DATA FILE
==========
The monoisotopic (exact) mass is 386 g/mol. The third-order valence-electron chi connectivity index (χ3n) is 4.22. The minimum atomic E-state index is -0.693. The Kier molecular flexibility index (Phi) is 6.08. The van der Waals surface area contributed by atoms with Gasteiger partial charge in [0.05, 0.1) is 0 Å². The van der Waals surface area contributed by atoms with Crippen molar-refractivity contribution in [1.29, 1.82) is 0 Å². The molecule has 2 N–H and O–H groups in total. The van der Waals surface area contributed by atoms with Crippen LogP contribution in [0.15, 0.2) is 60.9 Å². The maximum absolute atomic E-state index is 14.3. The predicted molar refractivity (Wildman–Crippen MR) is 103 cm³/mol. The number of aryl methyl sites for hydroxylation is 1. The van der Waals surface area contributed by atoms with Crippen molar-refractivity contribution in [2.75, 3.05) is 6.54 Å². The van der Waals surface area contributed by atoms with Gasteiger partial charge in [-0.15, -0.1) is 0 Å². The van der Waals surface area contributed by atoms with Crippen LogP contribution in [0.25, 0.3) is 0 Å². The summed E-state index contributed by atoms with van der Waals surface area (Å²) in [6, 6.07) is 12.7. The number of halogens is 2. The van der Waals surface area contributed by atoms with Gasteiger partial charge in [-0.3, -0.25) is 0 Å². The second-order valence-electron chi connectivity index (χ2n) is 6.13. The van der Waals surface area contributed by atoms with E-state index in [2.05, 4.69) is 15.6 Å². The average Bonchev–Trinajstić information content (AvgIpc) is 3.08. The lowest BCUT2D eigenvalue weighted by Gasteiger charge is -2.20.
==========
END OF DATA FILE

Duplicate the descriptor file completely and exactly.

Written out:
The monoisotopic (exact) mass is 386 g/mol. The third-order valence-electron chi connectivity index (χ3n) is 4.22. The minimum atomic E-state index is -0.693. The Kier molecular flexibility index (Phi) is 6.08. The van der Waals surface area contributed by atoms with Gasteiger partial charge in [0.05, 0.1) is 0 Å². The van der Waals surface area contributed by atoms with Crippen molar-refractivity contribution in [1.29, 1.82) is 0 Å². The molecule has 2 N–H and O–H groups in total. The van der Waals surface area contributed by atoms with Crippen LogP contribution in [0.15, 0.2) is 60.9 Å². The maximum absolute atomic E-state index is 14.3. The predicted molar refractivity (Wildman–Crippen MR) is 103 cm³/mol. The number of aryl methyl sites for hydroxylation is 1. The van der Waals surface area contributed by atoms with Crippen molar-refractivity contribution in [2.75, 3.05) is 6.54 Å². The van der Waals surface area contributed by atoms with Gasteiger partial charge in [-0.15, -0.1) is 0 Å². The van der Waals surface area contributed by atoms with Crippen LogP contribution in [0.25, 0.3) is 0 Å². The summed E-state index contributed by atoms with van der Waals surface area (Å²) in [6, 6.07) is 12.7. The number of halogens is 2. The van der Waals surface area contributed by atoms with Gasteiger partial charge in [-0.3, -0.25) is 0 Å². The second-order valence-electron chi connectivity index (χ2n) is 6.13. The van der Waals surface area contributed by atoms with E-state index in [2.05, 4.69) is 15.6 Å². The average Bonchev–Trinajstić information content (AvgIpc) is 3.08. The lowest BCUT2D eigenvalue weighted by Gasteiger charge is -2.20.